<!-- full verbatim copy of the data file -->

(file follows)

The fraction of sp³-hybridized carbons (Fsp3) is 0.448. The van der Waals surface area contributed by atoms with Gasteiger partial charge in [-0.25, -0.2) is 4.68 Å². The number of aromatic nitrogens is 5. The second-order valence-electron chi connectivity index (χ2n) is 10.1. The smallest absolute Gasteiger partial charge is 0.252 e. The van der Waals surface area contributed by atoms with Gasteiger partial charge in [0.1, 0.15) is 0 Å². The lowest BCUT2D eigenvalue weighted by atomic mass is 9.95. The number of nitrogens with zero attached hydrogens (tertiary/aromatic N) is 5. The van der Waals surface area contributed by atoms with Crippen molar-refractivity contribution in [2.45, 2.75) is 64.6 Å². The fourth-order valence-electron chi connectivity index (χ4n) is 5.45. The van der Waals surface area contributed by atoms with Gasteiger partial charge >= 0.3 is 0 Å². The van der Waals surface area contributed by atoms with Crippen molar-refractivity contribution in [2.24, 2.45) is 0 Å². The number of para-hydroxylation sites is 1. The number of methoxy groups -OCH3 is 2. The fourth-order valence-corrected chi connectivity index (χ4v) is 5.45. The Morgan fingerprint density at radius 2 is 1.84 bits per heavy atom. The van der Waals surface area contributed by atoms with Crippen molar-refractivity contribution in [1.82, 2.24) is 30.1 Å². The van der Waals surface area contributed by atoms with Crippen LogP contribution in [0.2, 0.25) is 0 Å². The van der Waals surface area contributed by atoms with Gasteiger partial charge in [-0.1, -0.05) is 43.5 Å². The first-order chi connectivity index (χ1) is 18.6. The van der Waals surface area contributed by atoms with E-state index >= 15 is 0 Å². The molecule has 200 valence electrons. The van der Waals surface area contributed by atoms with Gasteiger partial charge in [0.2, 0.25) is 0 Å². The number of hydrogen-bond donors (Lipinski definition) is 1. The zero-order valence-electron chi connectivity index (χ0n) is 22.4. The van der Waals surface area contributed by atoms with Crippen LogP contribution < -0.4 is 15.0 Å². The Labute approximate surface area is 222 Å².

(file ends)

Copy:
The fraction of sp³-hybridized carbons (Fsp3) is 0.448. The van der Waals surface area contributed by atoms with Gasteiger partial charge in [-0.25, -0.2) is 4.68 Å². The number of aromatic nitrogens is 5. The second-order valence-electron chi connectivity index (χ2n) is 10.1. The smallest absolute Gasteiger partial charge is 0.252 e. The van der Waals surface area contributed by atoms with Gasteiger partial charge in [0.1, 0.15) is 0 Å². The lowest BCUT2D eigenvalue weighted by atomic mass is 9.95. The number of nitrogens with zero attached hydrogens (tertiary/aromatic N) is 5. The van der Waals surface area contributed by atoms with Crippen molar-refractivity contribution in [2.45, 2.75) is 64.6 Å². The fourth-order valence-electron chi connectivity index (χ4n) is 5.45. The van der Waals surface area contributed by atoms with Gasteiger partial charge >= 0.3 is 0 Å². The van der Waals surface area contributed by atoms with Crippen molar-refractivity contribution in [2.24, 2.45) is 0 Å². The number of para-hydroxylation sites is 1. The number of methoxy groups -OCH3 is 2. The fourth-order valence-corrected chi connectivity index (χ4v) is 5.45. The Morgan fingerprint density at radius 2 is 1.84 bits per heavy atom. The van der Waals surface area contributed by atoms with Crippen molar-refractivity contribution in [1.82, 2.24) is 30.1 Å². The van der Waals surface area contributed by atoms with Crippen LogP contribution in [0.2, 0.25) is 0 Å². The van der Waals surface area contributed by atoms with Gasteiger partial charge in [-0.1, -0.05) is 43.5 Å². The first-order chi connectivity index (χ1) is 18.6. The van der Waals surface area contributed by atoms with E-state index >= 15 is 0 Å². The molecule has 200 valence electrons. The van der Waals surface area contributed by atoms with Gasteiger partial charge in [0.2, 0.25) is 0 Å². The number of hydrogen-bond donors (Lipinski definition) is 1. The zero-order valence-electron chi connectivity index (χ0n) is 22.4. The van der Waals surface area contributed by atoms with Crippen LogP contribution < -0.4 is 15.0 Å². The Labute approximate surface area is 222 Å².